Making Child Care Decisions During Divorce

Divorce and Childcare: Who Hires the Sitter and Who Pays the Sitter

It’s that time of year. Fall is in the air, the kids are back in school, and it’s time to find childcare. While finding the right provider for your children can be challenging under the best of circumstances, when you’re divorced or separated and need to agree with your co-parent, it can be downright contentious. Concern or worry over who watches your children is completely understandable. What happens when you and your co-parent need childcare but can’t decide on the best course of action? Who chooses the provider, and who pays for it?

 

Who Gets to Choose the Childcare Provider?

Who can choose your childcare provider may come down to your custody agreement. The two basic types of custody in New York are physical and legal.

  • Physical Custody: A parent with physical custody is responsible for the daily care and supervision of a child. Parents can have joint physical custody and share parenting time equally, have one parent with primary physical custody and unequal parenting time, or have one parent with sole physical custody.

 

  • Legal Custody: A parent with legal custody is responsible for making all major decisions for a child, including medical, educational, and religious decisions. Parents can share legal custody and make all decisions equally, or one parent can have primary legal custody and be solely responsible for all major decisions concerning a child’s welfare.

In the case of childcare decisions, the parent with primary legal custody has the final say. If you and your co-parent have joint legal custody, then this is a decision you must make jointly. If you can’t decide jointly, you may consider using a mediator before resorting to the courts.

 

Making Decisions Collaboratively

There are also ways to structure your custody agreement or parenting plan to avoid conflicts. In some cases, parents with joint legal custody can have “spheres of influence” or specific areas where you each have the final say. For example, one of you could be in charge of medical decisions, and one of you could be in charge of educational or childcare decisions.

You and your co-parent can also include “tiebreaker” provisions in your parenting plan. In situations where you can’t make a joint decision, you can agree to seek the guidance of a professional, such as a counselor or physician. In the alternative, you can agree to seek the guidance of a neutral arbitrator or mediator.

However, even if you include plenty of failsafe measures in your custody agreement to ensure you’re unlikely to end up in court arguing over who picked the best babysitter, it’s a good idea to try to work together. If you and your co-partner can work together peacefully and communicate respectfully, it may become easier to make important decisions for your child jointly over time.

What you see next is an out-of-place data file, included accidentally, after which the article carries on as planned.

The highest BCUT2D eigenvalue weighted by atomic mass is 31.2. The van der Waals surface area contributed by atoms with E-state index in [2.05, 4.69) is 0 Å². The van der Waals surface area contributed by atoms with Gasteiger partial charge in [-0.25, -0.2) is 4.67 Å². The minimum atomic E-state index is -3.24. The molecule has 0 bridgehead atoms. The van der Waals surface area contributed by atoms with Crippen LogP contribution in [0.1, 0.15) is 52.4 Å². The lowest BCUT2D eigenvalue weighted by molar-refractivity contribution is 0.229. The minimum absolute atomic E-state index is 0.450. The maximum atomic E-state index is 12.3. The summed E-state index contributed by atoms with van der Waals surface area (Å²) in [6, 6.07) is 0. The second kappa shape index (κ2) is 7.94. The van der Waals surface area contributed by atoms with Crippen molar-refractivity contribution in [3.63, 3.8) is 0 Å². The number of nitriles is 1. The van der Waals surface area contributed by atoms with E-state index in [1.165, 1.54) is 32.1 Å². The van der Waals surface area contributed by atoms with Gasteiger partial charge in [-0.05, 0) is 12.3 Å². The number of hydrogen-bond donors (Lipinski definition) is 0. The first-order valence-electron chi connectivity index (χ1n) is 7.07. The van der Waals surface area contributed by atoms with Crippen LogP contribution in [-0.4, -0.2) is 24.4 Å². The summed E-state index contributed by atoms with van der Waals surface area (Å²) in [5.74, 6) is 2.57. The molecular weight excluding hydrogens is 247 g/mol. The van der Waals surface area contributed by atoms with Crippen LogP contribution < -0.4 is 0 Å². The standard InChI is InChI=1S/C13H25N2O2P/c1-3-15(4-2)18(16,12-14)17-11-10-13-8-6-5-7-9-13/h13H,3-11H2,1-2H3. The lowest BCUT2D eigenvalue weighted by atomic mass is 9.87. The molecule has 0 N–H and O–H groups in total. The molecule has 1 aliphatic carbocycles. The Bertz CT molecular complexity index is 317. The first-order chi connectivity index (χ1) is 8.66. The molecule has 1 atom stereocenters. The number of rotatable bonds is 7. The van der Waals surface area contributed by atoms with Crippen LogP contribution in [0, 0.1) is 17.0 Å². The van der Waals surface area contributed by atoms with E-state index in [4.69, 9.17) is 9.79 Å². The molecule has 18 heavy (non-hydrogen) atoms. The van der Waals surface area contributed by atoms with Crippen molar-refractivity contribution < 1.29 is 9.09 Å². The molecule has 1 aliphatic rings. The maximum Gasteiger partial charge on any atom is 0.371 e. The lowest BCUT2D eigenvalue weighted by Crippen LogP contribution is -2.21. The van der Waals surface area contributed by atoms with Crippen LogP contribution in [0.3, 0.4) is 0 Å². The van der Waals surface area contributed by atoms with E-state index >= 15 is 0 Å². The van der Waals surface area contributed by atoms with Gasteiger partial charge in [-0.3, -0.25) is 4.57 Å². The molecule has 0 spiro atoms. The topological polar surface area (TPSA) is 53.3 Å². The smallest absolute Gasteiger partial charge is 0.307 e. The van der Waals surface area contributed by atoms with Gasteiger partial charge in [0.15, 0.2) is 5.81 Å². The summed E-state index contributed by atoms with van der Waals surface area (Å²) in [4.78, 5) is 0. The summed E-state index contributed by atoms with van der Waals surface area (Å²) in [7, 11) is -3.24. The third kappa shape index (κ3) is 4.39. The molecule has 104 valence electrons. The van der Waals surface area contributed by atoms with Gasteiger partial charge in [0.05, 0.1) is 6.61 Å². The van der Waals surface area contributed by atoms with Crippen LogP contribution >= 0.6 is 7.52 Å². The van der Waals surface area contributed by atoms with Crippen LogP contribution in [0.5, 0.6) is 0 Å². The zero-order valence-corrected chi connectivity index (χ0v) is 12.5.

Who Pays for Childcare?

Paying the cost of childcare will also come down to your custody agreement. The basic child support contribution obligation for each parent calculated by the court is intended to cover the necessities of supporting a child, such as food, shelter, and clothing. But this basic child support obligation does not include the cost of childcare a parent may incur while working or attending school. The court will typically add these costs to the child support calculation and have each parent pay a proportionate share of the childcare costs. Mandatory add-on costs for child support in New York include expenses such as:

  • Health insurance,
  • Unreimbursed health care expenses, and
  • A share of childcare costs for a parent who is working.

The court may also add other costs for education, extracurricular, religious, and summer activities. However, you and your spouse can come to your own agreement about childcare costs and incorporate that into your child custody agreement.

 

The Miller Law Group

Divorce and separation can be stressful and emotionally nerve-wracking, particularly regarding major decisions about your children. It doesn’t have to be. There is a better way. At the Miller Law Group, we can help guide you through a more collaborative process with the knowledge and experience to help you make informed decisions. Call us today, to schedule a confidential consultation.

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